Traditionally, people have believed that you are either born to be good at selling or you are not.
This traditional “wisdom” holds that selling skills can be honed over time, but they need to be based on a highly confident personality, a dogged determination, and a desire to be successful that drives every action.
Meanwhile, sales leaders have traditionally been thought of as “alpha” individuals who command the respect of their sales forces and drive income growth at any cost.
Times have changed
While these observations may have held true in the past, times have changed and many are now challenging such conventional views.
In recent years, buyers have become more “business-savvy” and have a much greater choice of suppliers than was previously the case. Legal and ethical concerns have been raised towards best sales practices in the media. Technological advances and social trends, such as an explosion in the use of social media, now ensure that brand-damaging news can travel around the world in a matter of seconds. Furthermore, the economic downturn has resulted in most purchases having to be supported by a clear commitment to deliver a return on investment.
In this challenging new world, such external pressures have made the sales process more complex. This has encouraged many companies to rethink fundamental questions, such as “What makes a great sales person?” and “How do we make our sales people great without overhauling the entire sales force?”
A structured and continuous approach is needed
Successful selling organisations are now realising that, to gain a competitive advantage in today’s marketplace, they need to develop a structured and continuous approach to developing best practice consultative selling skills, world-class sales techniques and processes, consistently professional behaviours, and role-model attitudes that will drive organisational performance and reputation.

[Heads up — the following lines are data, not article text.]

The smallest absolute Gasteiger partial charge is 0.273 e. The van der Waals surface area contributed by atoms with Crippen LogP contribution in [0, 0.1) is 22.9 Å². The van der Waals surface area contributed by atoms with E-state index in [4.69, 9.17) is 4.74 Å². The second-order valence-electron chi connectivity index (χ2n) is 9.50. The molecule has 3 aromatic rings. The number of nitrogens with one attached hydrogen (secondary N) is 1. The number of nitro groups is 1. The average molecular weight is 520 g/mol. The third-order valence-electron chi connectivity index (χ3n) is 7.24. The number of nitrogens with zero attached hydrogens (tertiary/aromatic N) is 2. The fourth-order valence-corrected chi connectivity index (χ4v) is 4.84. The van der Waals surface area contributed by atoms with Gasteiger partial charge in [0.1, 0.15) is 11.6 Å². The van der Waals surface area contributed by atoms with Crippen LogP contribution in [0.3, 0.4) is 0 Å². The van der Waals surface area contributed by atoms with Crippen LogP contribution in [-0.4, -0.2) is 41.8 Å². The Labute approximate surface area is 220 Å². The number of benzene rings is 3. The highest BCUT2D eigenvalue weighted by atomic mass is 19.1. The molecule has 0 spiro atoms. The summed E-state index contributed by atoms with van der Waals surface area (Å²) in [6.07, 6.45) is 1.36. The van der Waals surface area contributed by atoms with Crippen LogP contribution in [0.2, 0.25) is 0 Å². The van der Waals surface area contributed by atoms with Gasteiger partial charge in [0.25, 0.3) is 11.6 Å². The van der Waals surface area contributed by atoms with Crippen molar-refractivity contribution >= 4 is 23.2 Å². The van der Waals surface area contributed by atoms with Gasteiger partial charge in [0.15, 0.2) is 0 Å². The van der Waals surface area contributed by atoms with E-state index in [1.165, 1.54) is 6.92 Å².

These organisations are finding that successful selling does not simply come from excellent individual sales performances. Rather, they realise that true success is achieved only when their sales people perform well together, in a collaborative and consistent manner.
Successful selling organisations are also realising that, to become world-class, their sales leaders must: be able to plan and lead the execution of a compelling sales strategy; have the behavioural agility to adapt their leadership style to different situations; have the self-motivation required to constantly learn from others; and both lead and manage any change with the courage, conviction and determination that befits the term “hero”.
The route to successful selling for organisations in the new world is a joint commitment to the continuous professional development of their sales forces, sales management teams, and sales leadership teams across the organisation. Selling organisations we are working with that share this vision are currently investing in – and reaping the rewards from – organisational sales development strategies to embed the necessary changes at the heart of their culture, systems and processes.
Written by: Steve Eungblut, Managing Director of Sterling Chase